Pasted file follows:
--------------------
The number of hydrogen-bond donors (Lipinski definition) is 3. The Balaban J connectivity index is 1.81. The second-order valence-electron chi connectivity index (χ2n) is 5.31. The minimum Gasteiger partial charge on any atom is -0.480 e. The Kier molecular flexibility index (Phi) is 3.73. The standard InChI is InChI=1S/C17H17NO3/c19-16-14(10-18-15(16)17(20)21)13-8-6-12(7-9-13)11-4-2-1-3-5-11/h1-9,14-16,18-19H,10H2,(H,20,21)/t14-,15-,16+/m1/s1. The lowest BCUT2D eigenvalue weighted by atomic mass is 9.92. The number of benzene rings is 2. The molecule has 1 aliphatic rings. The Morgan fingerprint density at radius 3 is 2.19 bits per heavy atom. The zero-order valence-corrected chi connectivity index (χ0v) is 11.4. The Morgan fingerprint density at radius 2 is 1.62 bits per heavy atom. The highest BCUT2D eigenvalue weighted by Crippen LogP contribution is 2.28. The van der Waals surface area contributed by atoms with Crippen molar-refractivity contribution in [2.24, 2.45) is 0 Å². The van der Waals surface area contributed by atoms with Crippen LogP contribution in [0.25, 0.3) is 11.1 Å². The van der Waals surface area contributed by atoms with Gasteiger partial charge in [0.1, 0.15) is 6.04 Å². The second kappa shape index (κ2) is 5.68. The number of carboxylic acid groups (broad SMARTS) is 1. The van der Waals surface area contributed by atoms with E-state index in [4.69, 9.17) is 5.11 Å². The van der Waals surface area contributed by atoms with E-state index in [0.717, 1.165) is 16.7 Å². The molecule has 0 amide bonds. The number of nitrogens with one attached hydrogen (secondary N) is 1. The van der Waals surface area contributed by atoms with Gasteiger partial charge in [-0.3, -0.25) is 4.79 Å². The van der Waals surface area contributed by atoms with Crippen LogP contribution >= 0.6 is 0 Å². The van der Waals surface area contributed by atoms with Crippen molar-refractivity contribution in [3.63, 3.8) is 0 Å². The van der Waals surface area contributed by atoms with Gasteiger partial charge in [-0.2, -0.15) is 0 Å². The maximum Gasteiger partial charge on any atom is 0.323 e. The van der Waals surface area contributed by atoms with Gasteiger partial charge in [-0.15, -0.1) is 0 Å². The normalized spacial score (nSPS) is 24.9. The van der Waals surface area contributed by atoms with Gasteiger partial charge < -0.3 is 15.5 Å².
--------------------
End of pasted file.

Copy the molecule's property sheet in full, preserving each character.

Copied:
The number of hydrogen-bond donors (Lipinski definition) is 3. The Balaban J connectivity index is 1.81. The second-order valence-electron chi connectivity index (χ2n) is 5.31. The minimum Gasteiger partial charge on any atom is -0.480 e. The Kier molecular flexibility index (Phi) is 3.73. The standard InChI is InChI=1S/C17H17NO3/c19-16-14(10-18-15(16)17(20)21)13-8-6-12(7-9-13)11-4-2-1-3-5-11/h1-9,14-16,18-19H,10H2,(H,20,21)/t14-,15-,16+/m1/s1. The lowest BCUT2D eigenvalue weighted by atomic mass is 9.92. The number of benzene rings is 2. The molecule has 1 aliphatic rings. The Morgan fingerprint density at radius 3 is 2.19 bits per heavy atom. The zero-order valence-corrected chi connectivity index (χ0v) is 11.4. The Morgan fingerprint density at radius 2 is 1.62 bits per heavy atom. The highest BCUT2D eigenvalue weighted by Crippen LogP contribution is 2.28. The van der Waals surface area contributed by atoms with Crippen molar-refractivity contribution in [2.24, 2.45) is 0 Å². The van der Waals surface area contributed by atoms with Crippen LogP contribution in [0.25, 0.3) is 11.1 Å². The van der Waals surface area contributed by atoms with Gasteiger partial charge in [0.1, 0.15) is 6.04 Å². The second kappa shape index (κ2) is 5.68. The number of carboxylic acid groups (broad SMARTS) is 1. The van der Waals surface area contributed by atoms with E-state index in [4.69, 9.17) is 5.11 Å². The van der Waals surface area contributed by atoms with E-state index in [0.717, 1.165) is 16.7 Å². The molecule has 0 amide bonds. The number of nitrogens with one attached hydrogen (secondary N) is 1. The van der Waals surface area contributed by atoms with Gasteiger partial charge in [-0.3, -0.25) is 4.79 Å². The van der Waals surface area contributed by atoms with Crippen LogP contribution >= 0.6 is 0 Å². The van der Waals surface area contributed by atoms with Crippen molar-refractivity contribution in [3.63, 3.8) is 0 Å². The van der Waals surface area contributed by atoms with Gasteiger partial charge in [-0.2, -0.15) is 0 Å². The maximum Gasteiger partial charge on any atom is 0.323 e. The van der Waals surface area contributed by atoms with Gasteiger partial charge in [-0.15, -0.1) is 0 Å². The normalized spacial score (nSPS) is 24.9. The van der Waals surface area contributed by atoms with Gasteiger partial charge < -0.3 is 15.5 Å².